What Caused the Spike in Pedestrian Deaths in 2015?According to new data released by the Governor’s Highway Safety Association, there is a projected 10 percent spike in pedestrian fatalities in the 2015 traffic crash data. This is anticipated to be the largest annual increase ever in these numbers, which is causing great alarm for the safety agencies that track these numbers. In the first nine months of 2015, there were 2,368 pedestrian fatalities, which is up from 2,232 in the previous year in the same time frame. In the District of Columbia, there was a 40 percent increase in the first part of 2015 with seven pedestrian fatalities compared with five in the previous year during the same time period.

One of the reports’ authors, Richard Retting, said “Pedestrian safety is clearly a growing problem across the country. It is important to understand the data underlying these crashes so states and localities can apply the right mix of engineering, education and enforcement to counteract this troubling trend.” According to the report, pedestrian fatalities now account for about 15 percent of all motor vehicle crash-related deaths compared to 11 percent a decade ago.

Some of the factors that could be contributing to the spike in pedestrian deaths in motor vehicle crashes include:

  • Increased motor vehicle travel fueled in part by lower gas prices
  • The growing use of cell phones among pedestrians
  • Increasing “crashworthiness” of vehicles improves the likelihood that the driver and passengers will survive a crash
  • Pedestrians, however, remain just as vulnerable to injury when struck by a motor vehicle
  • Increased number of Americans walking for health

States with large, urban centers such as California, Florida, Texas and New York accounted for about 42 percent of all pedestrian deaths in the first six months of 2015. The recently passed federal surface transportation bill, FAST Act, gives the states additional flexibility to take on pedestrian safety challenges. The GHSA is looking forward to working with the NHTSA to drive down the number of pedestrian deaths and move closer to zero pedestrian deaths.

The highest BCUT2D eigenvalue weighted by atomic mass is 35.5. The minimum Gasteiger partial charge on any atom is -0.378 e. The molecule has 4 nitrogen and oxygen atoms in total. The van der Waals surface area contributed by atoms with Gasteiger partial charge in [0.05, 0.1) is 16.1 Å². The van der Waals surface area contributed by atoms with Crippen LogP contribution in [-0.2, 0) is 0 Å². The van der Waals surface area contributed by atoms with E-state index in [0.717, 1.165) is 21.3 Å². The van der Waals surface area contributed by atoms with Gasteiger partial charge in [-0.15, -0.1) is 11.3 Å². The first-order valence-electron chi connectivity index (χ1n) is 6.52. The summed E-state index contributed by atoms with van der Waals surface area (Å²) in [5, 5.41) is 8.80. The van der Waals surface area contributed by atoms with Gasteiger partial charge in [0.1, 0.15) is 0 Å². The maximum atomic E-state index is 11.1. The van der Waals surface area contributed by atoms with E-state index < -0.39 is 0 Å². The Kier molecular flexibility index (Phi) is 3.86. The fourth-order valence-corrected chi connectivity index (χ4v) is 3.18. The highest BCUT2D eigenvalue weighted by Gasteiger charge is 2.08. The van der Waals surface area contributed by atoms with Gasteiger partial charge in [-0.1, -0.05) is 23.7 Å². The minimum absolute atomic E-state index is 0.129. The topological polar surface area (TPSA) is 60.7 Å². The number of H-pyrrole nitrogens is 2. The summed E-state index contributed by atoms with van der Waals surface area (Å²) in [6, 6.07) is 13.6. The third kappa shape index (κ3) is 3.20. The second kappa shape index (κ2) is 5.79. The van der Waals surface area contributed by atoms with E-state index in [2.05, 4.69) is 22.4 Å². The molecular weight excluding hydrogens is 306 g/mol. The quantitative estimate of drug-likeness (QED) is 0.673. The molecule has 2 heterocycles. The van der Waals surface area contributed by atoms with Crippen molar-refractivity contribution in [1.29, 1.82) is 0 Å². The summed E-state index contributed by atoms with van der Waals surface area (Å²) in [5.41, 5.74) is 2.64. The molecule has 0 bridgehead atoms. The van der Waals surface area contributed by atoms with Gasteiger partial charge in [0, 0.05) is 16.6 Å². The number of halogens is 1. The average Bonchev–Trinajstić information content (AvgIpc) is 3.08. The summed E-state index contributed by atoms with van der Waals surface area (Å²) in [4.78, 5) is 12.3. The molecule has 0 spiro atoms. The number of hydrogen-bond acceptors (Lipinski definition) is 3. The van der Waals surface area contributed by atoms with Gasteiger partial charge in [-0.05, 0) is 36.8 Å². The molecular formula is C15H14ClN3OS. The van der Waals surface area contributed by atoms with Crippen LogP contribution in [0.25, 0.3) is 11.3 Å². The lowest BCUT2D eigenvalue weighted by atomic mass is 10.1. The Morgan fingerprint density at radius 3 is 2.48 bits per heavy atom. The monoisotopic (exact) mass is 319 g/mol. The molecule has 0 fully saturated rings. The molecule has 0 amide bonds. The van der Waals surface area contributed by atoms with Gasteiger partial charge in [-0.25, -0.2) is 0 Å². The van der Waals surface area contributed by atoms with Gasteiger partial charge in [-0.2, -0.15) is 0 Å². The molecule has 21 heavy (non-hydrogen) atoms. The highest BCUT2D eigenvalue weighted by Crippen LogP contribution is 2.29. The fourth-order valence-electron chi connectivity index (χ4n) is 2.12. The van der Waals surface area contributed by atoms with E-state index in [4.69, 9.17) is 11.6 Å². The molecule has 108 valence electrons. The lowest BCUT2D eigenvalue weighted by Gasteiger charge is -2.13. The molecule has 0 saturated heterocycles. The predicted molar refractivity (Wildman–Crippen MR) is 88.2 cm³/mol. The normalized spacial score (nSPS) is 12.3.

In an effort to address the issue of increasing pedestrian deaths in motor vehicle accidents, the U.S. Department of Transportation convened a regional summit in Sacramento, CA to consider new approaches to the “tried-and-true” tactics that have worked in the past. It was the first in a series of regional summits that will be held across the country and culminate in a nationwide event in Washington, D.C. to gather new ideas, engage partners and generate additional approaches to take on the human behavioral issues that contribute to 94 percent of road deaths. The summits will examine issues such as:

  • Drunk driving
  • Drugged driving
  • Distracted driving
  • Drowsy driving
  • Speeding
  • Failure to use safety belts
  • Failure to use child safety seats
  • Explore new initiatives and ideas to protect pedestrians and cyclists

Some of the more promising approaches that the GHSA is exploring include targeted traffic enforcement, public information campaigns, data analysis and mapping to identify high-risk zones, road safety audits, community-based pedestrian safety assessments and strategic partnership with other organizations.